Emma is an only child, the daughter of Andrew and Susan Crosby. They are both now retired but her father worked for Sainsbury's supermarket and her mother for a Marks & Spencer store.
Emma helped GMTV to achieve six million viewers within three weeks of joining the show, during the snowstorms of February 2009.
Before Emma joined CNBC she spent a short time on the ill-fated Money Channel
Emma has interviewed celebrities and figures from the Arts and presented live from the Lawrence Olivier Awards.
Steve Dixon, a former colleague of Emma's at Sky News, said of her that during Sunrise on a Saturday morning, the minute the canteen was open we would be in there and during ad breaks we would dive into sausage and egg under the desk.
Emma was on-air during the terrorist attack on Glasgow Airport in June 2007. This enabled Sky News to get a Bafta for its coverage of this incident.
Emma's mentor is the journalist Maria Bartiromo.
Emma's favourite things about her job at GMTV are the variety of news and features that are covered and the studio guests.
Emma's desert island media would be Sky News, the Radio 1 Chart Show and her BlackBerry to download news digests.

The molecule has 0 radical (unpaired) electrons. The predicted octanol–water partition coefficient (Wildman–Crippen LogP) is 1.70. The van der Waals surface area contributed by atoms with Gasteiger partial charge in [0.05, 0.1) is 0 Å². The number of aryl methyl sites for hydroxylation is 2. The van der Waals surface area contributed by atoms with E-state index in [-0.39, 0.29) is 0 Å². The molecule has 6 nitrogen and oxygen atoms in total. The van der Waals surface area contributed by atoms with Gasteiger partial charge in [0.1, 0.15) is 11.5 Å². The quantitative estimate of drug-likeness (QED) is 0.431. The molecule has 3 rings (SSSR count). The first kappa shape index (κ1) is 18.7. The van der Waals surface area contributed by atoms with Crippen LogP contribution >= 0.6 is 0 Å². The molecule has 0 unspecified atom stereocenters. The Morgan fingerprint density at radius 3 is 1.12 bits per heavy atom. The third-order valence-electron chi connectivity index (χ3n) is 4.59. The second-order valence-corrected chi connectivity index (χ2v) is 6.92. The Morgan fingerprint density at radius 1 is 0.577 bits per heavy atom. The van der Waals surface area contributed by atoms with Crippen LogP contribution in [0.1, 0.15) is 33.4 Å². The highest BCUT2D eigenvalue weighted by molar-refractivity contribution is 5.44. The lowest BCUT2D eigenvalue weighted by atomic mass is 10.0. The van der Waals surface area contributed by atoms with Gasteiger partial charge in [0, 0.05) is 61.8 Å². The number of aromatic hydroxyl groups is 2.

She would most like to work with CNN anchorman Anderson Cooper.
In February 2009 Emma chased off burglars from her neighbour's apartment while dressed in just her pyjamas.
Emma married Tom Robinson in 2008.
Emma's hobbies are yoga and skiing.
Emma lives in London.
Emma was a newsreader at London's Radio News Direct and LCBC in 1999.
Emma studied at Leeds University where she got a 2:1 and then went on to the University of Cardiff's School of Journalism.
Emma: At one point I was a desk assistant on Channel 4 News opening Jon Snow's mail, although I don't expect he remembers me.
Emma: One of my main concerns was how I was going to talk to these A-list celebrities without being overawed by them. I am interviewing Michelle Pfeiffer today, and worry that I am going to say, "Oh gosh, you are so amazing."
(About her most difficult story to date.)
Emma: Doing live broadcasts for Sky News when the Northern Rock story broke. It was a Sunday and I had to borrow wellies, a rain coat and dry socks from colleagues as we broadcast until midnight in the freezing cold.
Emma: In my third year at university I took an internship at ITN, which really opened my eyes to the world of journalism. I loved every minute of it. From that moment, I knew that I wanted to be a journalist.